Trypanosoma cruzi: synergistic cytotoxicity of multiple amphipathic anti-microbial peptides to T. cruzi and potential bacterial hosts.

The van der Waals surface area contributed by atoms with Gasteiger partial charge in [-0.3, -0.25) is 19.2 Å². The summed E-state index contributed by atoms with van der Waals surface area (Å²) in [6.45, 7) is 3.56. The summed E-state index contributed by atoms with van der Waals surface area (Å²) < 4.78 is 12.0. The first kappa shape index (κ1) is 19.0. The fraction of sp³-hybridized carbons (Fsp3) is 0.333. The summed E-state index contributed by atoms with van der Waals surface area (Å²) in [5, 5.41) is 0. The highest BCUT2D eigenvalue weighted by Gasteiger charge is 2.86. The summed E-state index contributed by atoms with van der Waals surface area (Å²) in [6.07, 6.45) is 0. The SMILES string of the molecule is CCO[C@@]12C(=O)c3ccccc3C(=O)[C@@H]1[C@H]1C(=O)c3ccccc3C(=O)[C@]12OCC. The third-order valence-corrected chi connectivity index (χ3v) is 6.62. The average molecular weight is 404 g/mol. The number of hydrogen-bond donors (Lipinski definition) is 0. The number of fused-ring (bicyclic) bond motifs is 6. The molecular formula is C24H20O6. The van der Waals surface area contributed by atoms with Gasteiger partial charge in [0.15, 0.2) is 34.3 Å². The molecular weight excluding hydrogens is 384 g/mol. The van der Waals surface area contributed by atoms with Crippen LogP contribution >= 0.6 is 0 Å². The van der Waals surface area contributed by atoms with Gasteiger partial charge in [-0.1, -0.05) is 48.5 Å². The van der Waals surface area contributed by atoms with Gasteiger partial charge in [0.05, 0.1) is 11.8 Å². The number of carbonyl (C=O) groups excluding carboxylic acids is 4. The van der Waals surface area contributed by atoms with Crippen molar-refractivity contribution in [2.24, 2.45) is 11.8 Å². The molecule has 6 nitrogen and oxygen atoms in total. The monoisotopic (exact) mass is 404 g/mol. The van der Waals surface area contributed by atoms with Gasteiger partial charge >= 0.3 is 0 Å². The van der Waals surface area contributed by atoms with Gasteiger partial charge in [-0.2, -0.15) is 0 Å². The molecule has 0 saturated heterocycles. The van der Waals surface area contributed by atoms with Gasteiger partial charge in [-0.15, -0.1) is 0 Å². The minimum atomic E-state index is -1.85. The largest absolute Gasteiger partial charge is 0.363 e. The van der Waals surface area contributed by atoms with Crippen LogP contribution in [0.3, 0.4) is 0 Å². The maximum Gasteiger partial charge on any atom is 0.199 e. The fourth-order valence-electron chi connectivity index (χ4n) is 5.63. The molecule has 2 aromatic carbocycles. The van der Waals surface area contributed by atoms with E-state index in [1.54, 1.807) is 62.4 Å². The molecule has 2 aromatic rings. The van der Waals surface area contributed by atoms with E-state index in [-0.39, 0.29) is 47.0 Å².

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The parasite Trypanasoma cruzi is responsible for Chagas disease and its triatomine vector, Rhodnius prolixus, has a symbiotic relationship with the soil bacterium, Rhodococcus rhodnii. R. rhodnii that was previously genetically engineered to produce the anti-microbial peptide, cecropin A was co-infected with T. cruzi into R. prolixus resulting in clearance of the infectious T. cruzi in 65% of the vectors. Similar anti-microbial peptides have been isolated elsewhere and were studied for differential toxicity against T. cruzi and R. rhodnii. Of the six anti-microbial peptides tested, apidaecin, magainin II, melittin, and cecropin A were deemed potential candidates for the Chagas paratransgenic system as they were capable of killing T.cruzi at concentrations that exhibit little or no toxic effects on R. rhodnii. Subsequent treatments of T. cruzi with these peptides in pair-wise combinations resulted in synergistic killing, indicating that improvement of the 65% parasite clearance seen in previous experiments may be possible utilizing combinations of different anti-microbial peptides.Copyright (c) 2010 Elsevier Inc. All rights reserved.